Looking at RoR 5.0 beta’s source code, here’s a very simple method that has been around for a while and does what the framework is so great at: humanizing the programming interface.
# Returns the tail of the array from +position+. # # %w( a b c d ).from(0) # => ["a", "b", "c", "d"] # %w( a b c d ).from(2) # => ["c", "d"] # %w( a b c d ).from(10) # =>  # %w().from(0) # =>  # %w( a b c d ).from(-2) # => ["c", "d"] # %w( a b c ).from(-10) # =>  def from(position) self[position, length] ||  end
It’s an array method, so it will use the dot-chained array as self as is the case in Ruby.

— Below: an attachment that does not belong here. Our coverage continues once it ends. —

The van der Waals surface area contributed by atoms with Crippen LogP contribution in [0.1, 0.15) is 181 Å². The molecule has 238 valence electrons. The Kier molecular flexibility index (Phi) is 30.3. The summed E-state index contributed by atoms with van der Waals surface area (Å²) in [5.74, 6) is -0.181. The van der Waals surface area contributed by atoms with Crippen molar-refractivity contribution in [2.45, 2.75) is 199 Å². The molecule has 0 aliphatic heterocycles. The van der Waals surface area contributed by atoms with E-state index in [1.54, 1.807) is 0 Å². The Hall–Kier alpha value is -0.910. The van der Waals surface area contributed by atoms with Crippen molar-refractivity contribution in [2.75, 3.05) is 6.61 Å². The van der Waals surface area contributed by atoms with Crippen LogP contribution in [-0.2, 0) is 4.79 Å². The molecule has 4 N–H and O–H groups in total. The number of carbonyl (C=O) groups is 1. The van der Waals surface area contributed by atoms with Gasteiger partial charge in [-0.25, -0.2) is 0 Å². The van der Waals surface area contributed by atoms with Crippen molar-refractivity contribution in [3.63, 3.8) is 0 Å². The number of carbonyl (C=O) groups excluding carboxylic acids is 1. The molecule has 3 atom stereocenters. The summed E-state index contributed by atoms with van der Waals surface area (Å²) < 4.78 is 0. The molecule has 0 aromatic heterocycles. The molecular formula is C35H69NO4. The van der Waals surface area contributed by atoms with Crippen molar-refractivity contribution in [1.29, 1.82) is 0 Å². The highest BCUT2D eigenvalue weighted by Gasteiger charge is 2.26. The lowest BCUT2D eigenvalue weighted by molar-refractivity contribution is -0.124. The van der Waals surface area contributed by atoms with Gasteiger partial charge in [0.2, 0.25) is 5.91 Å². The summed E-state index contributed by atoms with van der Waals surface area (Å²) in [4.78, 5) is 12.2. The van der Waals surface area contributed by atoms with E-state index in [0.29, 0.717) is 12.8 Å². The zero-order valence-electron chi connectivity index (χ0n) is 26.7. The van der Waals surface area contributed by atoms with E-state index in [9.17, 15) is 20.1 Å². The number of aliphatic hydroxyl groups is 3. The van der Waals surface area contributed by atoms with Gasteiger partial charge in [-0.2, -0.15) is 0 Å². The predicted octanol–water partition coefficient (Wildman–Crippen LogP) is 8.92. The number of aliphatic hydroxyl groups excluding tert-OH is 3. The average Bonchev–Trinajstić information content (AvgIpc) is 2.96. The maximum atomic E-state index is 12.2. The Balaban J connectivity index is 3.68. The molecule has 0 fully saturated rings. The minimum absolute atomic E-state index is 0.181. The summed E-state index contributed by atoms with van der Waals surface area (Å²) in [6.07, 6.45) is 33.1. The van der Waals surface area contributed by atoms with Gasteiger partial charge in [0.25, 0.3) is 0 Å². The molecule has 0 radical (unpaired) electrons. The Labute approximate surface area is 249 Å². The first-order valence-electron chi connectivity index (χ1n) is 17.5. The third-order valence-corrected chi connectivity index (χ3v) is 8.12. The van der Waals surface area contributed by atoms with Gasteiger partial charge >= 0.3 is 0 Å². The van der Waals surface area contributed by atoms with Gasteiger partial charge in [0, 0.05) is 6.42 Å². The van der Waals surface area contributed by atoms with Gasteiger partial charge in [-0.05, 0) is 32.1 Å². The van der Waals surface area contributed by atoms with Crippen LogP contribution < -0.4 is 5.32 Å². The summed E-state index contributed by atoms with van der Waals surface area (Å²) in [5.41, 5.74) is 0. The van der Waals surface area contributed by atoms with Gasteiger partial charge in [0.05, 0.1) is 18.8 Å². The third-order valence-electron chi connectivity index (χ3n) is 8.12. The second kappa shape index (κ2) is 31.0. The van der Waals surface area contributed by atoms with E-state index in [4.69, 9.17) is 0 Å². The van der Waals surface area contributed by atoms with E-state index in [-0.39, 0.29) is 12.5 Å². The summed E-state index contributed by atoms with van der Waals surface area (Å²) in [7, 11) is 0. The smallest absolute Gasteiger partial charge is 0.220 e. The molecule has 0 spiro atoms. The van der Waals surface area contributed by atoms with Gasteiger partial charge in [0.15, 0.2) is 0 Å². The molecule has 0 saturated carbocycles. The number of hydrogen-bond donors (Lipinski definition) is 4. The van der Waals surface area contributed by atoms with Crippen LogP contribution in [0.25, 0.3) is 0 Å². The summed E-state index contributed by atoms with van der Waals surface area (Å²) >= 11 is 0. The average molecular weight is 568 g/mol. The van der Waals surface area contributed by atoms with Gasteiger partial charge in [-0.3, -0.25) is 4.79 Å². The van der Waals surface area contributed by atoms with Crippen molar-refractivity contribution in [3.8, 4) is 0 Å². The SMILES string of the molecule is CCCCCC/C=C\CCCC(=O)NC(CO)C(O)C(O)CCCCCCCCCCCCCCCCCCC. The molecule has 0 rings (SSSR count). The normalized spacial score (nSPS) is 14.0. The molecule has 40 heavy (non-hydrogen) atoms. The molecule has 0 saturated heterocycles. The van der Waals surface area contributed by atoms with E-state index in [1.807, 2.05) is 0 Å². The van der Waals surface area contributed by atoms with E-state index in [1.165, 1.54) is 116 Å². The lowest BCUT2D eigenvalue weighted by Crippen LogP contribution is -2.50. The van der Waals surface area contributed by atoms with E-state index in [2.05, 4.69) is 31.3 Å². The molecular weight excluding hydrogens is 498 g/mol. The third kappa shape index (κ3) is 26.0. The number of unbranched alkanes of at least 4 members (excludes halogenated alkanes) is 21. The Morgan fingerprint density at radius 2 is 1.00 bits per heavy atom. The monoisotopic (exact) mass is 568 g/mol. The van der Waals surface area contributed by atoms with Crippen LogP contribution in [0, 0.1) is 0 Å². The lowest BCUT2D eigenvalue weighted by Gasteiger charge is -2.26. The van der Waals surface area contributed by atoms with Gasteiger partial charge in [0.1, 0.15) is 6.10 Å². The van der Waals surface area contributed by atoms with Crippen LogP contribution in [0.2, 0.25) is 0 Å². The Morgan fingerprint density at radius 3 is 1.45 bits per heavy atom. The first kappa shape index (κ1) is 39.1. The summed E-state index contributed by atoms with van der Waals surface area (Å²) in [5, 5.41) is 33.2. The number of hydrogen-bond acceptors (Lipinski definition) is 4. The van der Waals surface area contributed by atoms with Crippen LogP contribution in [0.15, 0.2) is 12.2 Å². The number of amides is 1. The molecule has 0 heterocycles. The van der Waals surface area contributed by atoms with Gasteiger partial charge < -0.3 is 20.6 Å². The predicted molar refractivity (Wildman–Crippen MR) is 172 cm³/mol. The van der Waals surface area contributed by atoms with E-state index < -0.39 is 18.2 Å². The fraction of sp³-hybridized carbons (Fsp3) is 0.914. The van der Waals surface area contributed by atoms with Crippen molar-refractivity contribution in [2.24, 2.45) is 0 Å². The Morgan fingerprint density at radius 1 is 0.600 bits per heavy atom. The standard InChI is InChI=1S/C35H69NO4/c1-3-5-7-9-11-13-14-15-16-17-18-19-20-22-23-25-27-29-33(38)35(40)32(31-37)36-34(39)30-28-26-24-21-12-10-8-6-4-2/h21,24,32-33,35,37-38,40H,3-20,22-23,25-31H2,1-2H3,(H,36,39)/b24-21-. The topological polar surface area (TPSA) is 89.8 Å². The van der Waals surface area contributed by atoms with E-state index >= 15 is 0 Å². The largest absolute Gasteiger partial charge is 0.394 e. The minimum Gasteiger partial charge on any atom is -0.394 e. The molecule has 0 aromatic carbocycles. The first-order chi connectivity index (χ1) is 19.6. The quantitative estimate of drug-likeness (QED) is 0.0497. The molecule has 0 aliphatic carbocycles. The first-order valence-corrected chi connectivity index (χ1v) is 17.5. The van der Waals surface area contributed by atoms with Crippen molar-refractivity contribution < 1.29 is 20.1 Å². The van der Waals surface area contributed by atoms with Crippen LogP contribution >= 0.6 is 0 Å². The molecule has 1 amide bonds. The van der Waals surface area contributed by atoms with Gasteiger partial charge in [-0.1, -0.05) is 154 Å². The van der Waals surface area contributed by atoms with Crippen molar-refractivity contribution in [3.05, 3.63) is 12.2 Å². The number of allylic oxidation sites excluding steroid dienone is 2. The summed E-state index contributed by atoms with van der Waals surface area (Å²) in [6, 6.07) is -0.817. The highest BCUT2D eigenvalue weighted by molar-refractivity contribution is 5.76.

It uses the already pretty convenient array[new_start, new_end] notation to chop off the beginning of the array.
If you are working on an array that has, say, 5 elements, but passed it a position value of 8, the above operation will mercifully not throw an exception – rather, it will just return nil.
In those cases the ||  ensures the method will still return an array type, in this case an empty one, which is a sweet spot between making sense and being convenient.